Manager Halilhodžić named 31 players and 12 backups (total 43 players) for his first challenge as the manager of the Japanese National Team.
First, let’s take a look at the members:
Eiji Kawashima (Standard Liege)
Masaaki Higashiguchi (Gamba Osaka)
Shusaku Nishikawa (Urawa Reds)
Shuichi Gonda (FC Tokyo)
Gotoku Sakai (VfB Stuttgart)
Hiroki Sakai (Hannover 96)
Atsuto Uchida (Schalke 04)
Maya Yoshida (Southampton)
Hiroki Mizumoto (Sanfrecce Hiroshima)
Gen Shoji (Kashima Antlers)
Masato Morishige (FC Tokyo)
Tomoaki Makino (Urawa Reds)
Kosuke Ota (FC Tokyo)
Hiroki Fujiharu (Gamba Osaka)
Yuto Nagatomo (Inter Milan)
Makoto Hasebe (Frankfurt)
Gaku Shibasaki (Kashima Antlers)
Yasuyuki Konno (Gamba Osaka)
Toshihiro Aoyama (Sanfrecce Hiroshima)
Hotaru Yamguchi (Cerezo Osaka)
Shinji Kagawa (Dortmund)
Hiroshi Kiyotake (Hannover 96)
Keisuke Honda (AC Milan)
Kensuke Nagai (Nagoya Grampus)
Yu Kobayashi (Kawasaki Frontale)
Shinji Okazaki (Mainz)
Yuya Osako (FC Koln)
Shinzo Koroki (Urawa Reds)
Takashi Inui (Frankfurt)
Yoshinori Muto (FC Tokyo)
Takashi Usami (Gamba Osaka)
Akihiro Hayashi (Sagan Tosu)
Tsukasa Shiotani (Sanfrecce Hiroshima)
Daisuke Suzuki (Kashiwa Reysol)
Kazuhiko Chiba (Sanfrecce Hiroshima)
Shintaro Kurumaya (Kawasaki Frontale)
Shogo Taniguchi (Kawasaki Frontale)
Takuji Yonemoto (FC Tokyo)
Kotaro Omori (Gamba Osaka)
Yojiro Takahagi (West Sydney Wanderers)
Yoichiro Kakitani (Basel)
Kengo Kawamata (Nagoya Grampus)
Yohei Toyoda (Sagan Tosu)
Players worth talking about:
- Gen Shoji (CB, Kashima Antlers): Is strong in the air, can cover well, and also has good passing ability. For me, Shoji is similar to the late Naoki Matsuda as a defender. However, Matsuda had a much stronger personality; after all, he was the only player who could go face-to-face with Hidetoshi Nakata.
- Hiroki Fujiharu (LB, Gamba Osaka): With players like Gotoku Sakai, Atsuto Uchida, and Yuto Nagatomo player the outside back position, it would be hard for any other player to make the squad. However, Fujiharu has been impressive over the past few seasons for Gamba Osaka, and this call-up is well-deserved.
- Kosuke Ota (LB, FC Tokyo): Plays the same position as Fujiharu and Nagatomo (LB). To me, Ota creates more scoring opportunities with his crosses than Fujiharu and Nagatomo; so, he deserves a chance in the starting line-up. Ota is also a threat from free kicks, if Keisuke Honda let’s him take them.
- Tomoaki Makino (CB/LB, Urawa Reds): Personally, I was always a fan of Makino because of his charisma and versatility. He is not the greatest defender, but he is a good option to have on the bench.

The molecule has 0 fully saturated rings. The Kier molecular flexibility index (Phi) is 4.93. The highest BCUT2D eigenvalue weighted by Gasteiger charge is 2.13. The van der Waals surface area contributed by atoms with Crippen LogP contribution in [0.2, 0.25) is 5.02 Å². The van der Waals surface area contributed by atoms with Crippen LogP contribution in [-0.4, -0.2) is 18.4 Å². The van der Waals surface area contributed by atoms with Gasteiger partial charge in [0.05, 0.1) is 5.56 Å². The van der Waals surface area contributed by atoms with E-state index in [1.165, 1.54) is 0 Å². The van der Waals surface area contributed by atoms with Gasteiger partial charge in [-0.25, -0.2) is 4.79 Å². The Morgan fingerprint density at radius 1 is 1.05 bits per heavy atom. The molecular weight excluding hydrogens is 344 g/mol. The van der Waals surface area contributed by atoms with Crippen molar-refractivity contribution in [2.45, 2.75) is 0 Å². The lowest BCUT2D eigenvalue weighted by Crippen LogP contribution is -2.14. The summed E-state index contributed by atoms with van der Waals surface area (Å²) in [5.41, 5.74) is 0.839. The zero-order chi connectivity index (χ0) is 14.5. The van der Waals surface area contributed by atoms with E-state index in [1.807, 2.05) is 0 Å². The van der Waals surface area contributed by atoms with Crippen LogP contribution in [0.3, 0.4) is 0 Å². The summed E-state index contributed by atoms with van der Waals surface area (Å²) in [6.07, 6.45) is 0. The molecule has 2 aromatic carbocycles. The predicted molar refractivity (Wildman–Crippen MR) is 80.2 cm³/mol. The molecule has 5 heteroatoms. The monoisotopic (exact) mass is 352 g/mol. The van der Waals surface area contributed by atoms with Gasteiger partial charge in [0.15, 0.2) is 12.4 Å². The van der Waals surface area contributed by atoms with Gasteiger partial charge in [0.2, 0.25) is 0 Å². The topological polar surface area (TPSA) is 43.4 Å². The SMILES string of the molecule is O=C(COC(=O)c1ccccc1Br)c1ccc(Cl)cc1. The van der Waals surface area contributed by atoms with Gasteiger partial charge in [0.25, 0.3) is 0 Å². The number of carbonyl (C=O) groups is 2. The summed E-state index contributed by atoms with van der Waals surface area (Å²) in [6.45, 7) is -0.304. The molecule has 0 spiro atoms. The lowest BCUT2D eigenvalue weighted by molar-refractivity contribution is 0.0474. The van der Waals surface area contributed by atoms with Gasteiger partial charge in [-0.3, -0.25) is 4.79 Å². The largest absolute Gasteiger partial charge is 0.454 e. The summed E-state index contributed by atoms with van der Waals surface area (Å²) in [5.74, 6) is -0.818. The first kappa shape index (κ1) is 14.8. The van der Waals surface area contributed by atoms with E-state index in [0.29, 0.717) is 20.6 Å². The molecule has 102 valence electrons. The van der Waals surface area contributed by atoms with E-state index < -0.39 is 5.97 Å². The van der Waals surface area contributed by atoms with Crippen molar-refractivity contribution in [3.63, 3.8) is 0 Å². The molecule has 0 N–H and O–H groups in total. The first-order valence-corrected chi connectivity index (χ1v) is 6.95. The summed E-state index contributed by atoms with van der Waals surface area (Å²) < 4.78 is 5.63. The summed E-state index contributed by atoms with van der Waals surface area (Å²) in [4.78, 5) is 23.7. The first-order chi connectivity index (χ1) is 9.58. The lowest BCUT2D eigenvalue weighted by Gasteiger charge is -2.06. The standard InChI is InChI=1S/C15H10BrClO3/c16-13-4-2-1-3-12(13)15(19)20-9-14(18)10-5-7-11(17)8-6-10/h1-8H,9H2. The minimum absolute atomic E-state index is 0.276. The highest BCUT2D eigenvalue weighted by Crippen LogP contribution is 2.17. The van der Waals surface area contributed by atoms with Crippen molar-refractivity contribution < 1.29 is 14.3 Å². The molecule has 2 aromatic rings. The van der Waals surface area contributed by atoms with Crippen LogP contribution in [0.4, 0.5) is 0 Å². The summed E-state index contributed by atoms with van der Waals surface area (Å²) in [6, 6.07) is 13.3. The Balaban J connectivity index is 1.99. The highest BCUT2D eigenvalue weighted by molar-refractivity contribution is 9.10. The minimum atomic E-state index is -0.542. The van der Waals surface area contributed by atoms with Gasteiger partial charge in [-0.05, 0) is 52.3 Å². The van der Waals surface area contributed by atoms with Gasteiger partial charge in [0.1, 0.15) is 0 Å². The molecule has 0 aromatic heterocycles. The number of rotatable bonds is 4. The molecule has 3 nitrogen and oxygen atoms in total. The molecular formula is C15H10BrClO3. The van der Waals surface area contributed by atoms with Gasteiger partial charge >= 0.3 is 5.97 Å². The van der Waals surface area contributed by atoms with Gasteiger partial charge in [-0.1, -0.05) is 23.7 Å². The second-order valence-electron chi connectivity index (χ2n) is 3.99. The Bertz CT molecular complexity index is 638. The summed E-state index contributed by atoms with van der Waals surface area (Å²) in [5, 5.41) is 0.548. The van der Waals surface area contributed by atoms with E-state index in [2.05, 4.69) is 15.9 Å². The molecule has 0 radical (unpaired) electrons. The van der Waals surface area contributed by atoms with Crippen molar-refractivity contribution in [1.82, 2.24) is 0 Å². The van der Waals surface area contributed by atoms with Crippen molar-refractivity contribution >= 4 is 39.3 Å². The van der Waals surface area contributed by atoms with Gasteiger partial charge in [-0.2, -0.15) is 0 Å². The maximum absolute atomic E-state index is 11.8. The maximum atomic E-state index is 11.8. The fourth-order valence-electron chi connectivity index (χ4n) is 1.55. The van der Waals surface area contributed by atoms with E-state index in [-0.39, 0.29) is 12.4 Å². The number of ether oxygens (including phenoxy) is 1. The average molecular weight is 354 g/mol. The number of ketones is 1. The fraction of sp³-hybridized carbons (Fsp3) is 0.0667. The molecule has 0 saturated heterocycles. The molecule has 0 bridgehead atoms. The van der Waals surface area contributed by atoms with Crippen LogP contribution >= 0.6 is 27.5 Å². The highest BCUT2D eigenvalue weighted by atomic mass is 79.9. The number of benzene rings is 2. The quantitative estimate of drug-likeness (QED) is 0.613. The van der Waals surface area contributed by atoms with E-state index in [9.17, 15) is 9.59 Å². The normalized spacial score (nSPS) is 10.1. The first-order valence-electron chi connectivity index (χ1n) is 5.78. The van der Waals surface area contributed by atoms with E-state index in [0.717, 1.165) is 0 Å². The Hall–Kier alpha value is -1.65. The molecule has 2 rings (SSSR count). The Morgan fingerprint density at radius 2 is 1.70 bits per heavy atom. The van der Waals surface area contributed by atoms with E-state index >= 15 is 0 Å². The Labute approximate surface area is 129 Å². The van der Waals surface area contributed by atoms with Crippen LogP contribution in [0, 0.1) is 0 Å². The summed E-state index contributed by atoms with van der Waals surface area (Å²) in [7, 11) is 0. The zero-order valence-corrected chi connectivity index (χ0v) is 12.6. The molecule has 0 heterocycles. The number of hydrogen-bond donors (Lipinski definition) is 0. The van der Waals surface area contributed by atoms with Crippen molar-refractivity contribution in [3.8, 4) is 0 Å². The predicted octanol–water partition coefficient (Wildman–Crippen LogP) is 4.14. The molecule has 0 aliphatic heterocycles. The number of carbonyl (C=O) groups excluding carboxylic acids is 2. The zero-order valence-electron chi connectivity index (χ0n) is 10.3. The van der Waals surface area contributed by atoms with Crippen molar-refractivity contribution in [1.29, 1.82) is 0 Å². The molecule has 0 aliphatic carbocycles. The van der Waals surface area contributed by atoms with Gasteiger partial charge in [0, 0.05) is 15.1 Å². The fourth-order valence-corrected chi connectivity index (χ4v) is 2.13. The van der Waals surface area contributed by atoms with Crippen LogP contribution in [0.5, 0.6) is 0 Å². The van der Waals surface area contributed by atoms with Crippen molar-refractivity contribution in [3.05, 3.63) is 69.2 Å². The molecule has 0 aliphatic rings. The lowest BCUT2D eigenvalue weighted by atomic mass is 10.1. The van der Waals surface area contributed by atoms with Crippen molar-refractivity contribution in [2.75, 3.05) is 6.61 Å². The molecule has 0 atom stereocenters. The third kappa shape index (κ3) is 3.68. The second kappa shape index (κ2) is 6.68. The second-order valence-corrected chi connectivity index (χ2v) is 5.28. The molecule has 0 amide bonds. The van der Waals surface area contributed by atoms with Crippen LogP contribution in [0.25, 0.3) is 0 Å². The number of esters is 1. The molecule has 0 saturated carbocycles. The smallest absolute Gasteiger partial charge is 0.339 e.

- Kensuke Nagai (FW, Nagoya Grampus): He has SPEED. He is not the most technical player, but his speed creates chances. Naturally, I would like to seem him play a poacher role because he can play on the last line of defense well, but he is also capable of playing on the wing, despite his lack of technique.
- Shinzo Koroki (FW, Urawa Reds): A clinical striker who will take his chances. It would be interesting to see how he performs on the international level.
- Takashi Usami (FW, Gamba Osaka): All I can say is, “IT’S ABOUT TIME!!!” This guy should have been called up much earlier because the Japanese National Team has been lacking a player with his ability (I will explain below).
With these members, I would try the following formation:
(Player pictures from JFA website, Usami’s picture from Gamba Osaka’s website)
5-3-2 (2 Wing Backs)
Specific Players Roles are as follows:
5-3-2 (2 Wing Backs)
GK: Higashiguchi – Standard GK, shorter distribution
CB: Morishige – Defense, Shorter Passing
CB: Yoshida – Cover, Shorter/Direct Passing
CB: Shoji – Defense, Shorter Passing
LWB: Ota – Get Forward, Early Crosses
RWB: Uchida – Get Forward, Early Crosses
CM: Shibasaki – Regista, Shorter Passing
CM: Honda – Box-to-Box Midfielder, Get Forward, Simple Passing
CM: Kagawa – Advanced Playmaker, More Creativity
FW: Muto – False Nine, Find Channels
ST: Usami – Find Ball at Feet, Find Space Behind FW, Take on Defense
The reason for going with a 5-3-2 is because Japan needs to solidify their back line and they have good wing backs and great center midfielders. To be honest, Japan does not have quality wingers who can take on opposing defenders one-v-one and create chances. That is why I would drop Honda and Kagawa in the center midfield. Up top, I would give Muto a False Nine role where he would find channels in the defense vertically and horizontally; so he would be like another midfielder. Muto’s partner would be Usami because he has a sense for goal and can take defenders one-v-one, which is something Osako lacks.
As a team, I would instruct the team to keep their shape on defense, but find space quickly when getting the ball. For example, if the team gets the ball on the right side, I expect Uchida to get himself into a position where he can find Shibasaki, Kagawa, Muto, or Usami. Shibasaki, Kagawa, and Muto would find space and Usami would make his move slightly after so he can make a dangerous run to panic the defensive line.
In other words, the 5-3-2 formation will give players more passing options in all areas of the pitch. Japan has problems with creating chances because they cannot take on opponents one-v-one, so having more passing options will give the offense more variety and will also give players a better probability of winning small one-v-one battles, which will lead to creating clear-cut chances.
Regarding Japan’s defensive line, I would have them play a slightly higher defensive line to keep things compact. If the formation is more compact, wing backs and CM’s have less ground to recover and can put pressure quickly on the ball holder.
In this way, the 5-3-2 formation will give the team more stability on defense, which is something the team lacks.
I could explain on and on about my philosophy, but I will stop here.
More to come soon!